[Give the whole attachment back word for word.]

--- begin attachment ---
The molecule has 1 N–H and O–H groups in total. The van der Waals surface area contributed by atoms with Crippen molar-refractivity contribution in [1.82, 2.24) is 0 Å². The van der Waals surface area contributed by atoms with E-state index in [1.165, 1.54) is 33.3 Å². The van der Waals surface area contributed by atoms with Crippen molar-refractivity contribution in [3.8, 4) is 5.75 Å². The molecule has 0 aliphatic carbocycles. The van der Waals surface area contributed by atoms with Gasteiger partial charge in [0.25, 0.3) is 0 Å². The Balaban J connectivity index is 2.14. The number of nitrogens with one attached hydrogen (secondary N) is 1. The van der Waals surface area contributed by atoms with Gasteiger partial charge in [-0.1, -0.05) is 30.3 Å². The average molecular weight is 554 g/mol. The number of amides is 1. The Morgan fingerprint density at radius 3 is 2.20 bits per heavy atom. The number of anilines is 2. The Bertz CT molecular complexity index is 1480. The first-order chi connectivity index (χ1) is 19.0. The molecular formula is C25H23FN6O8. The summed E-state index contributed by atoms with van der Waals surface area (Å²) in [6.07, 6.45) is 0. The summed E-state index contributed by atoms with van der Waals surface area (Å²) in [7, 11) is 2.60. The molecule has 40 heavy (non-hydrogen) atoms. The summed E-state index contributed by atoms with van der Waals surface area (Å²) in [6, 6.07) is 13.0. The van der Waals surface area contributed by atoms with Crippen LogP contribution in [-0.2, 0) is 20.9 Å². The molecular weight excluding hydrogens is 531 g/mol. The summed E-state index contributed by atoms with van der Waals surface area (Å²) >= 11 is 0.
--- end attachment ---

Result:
The molecule has 1 N–H and O–H groups in total. The van der Waals surface area contributed by atoms with Crippen molar-refractivity contribution in [1.82, 2.24) is 0 Å². The van der Waals surface area contributed by atoms with E-state index in [1.165, 1.54) is 33.3 Å². The van der Waals surface area contributed by atoms with Crippen molar-refractivity contribution in [3.8, 4) is 5.75 Å². The molecule has 0 aliphatic carbocycles. The van der Waals surface area contributed by atoms with Gasteiger partial charge in [0.25, 0.3) is 0 Å². The Balaban J connectivity index is 2.14. The number of nitrogens with one attached hydrogen (secondary N) is 1. The van der Waals surface area contributed by atoms with Gasteiger partial charge in [-0.1, -0.05) is 30.3 Å². The average molecular weight is 554 g/mol. The number of amides is 1. The Morgan fingerprint density at radius 3 is 2.20 bits per heavy atom. The number of anilines is 2. The Bertz CT molecular complexity index is 1480. The first-order chi connectivity index (χ1) is 19.0. The molecular formula is C25H23FN6O8. The summed E-state index contributed by atoms with van der Waals surface area (Å²) in [6.07, 6.45) is 0. The summed E-state index contributed by atoms with van der Waals surface area (Å²) in [7, 11) is 2.60. The molecule has 40 heavy (non-hydrogen) atoms. The summed E-state index contributed by atoms with van der Waals surface area (Å²) in [6, 6.07) is 13.0. The van der Waals surface area contributed by atoms with Crippen LogP contribution in [-0.2, 0) is 20.9 Å². The molecular weight excluding hydrogens is 531 g/mol. The summed E-state index contributed by atoms with van der Waals surface area (Å²) >= 11 is 0.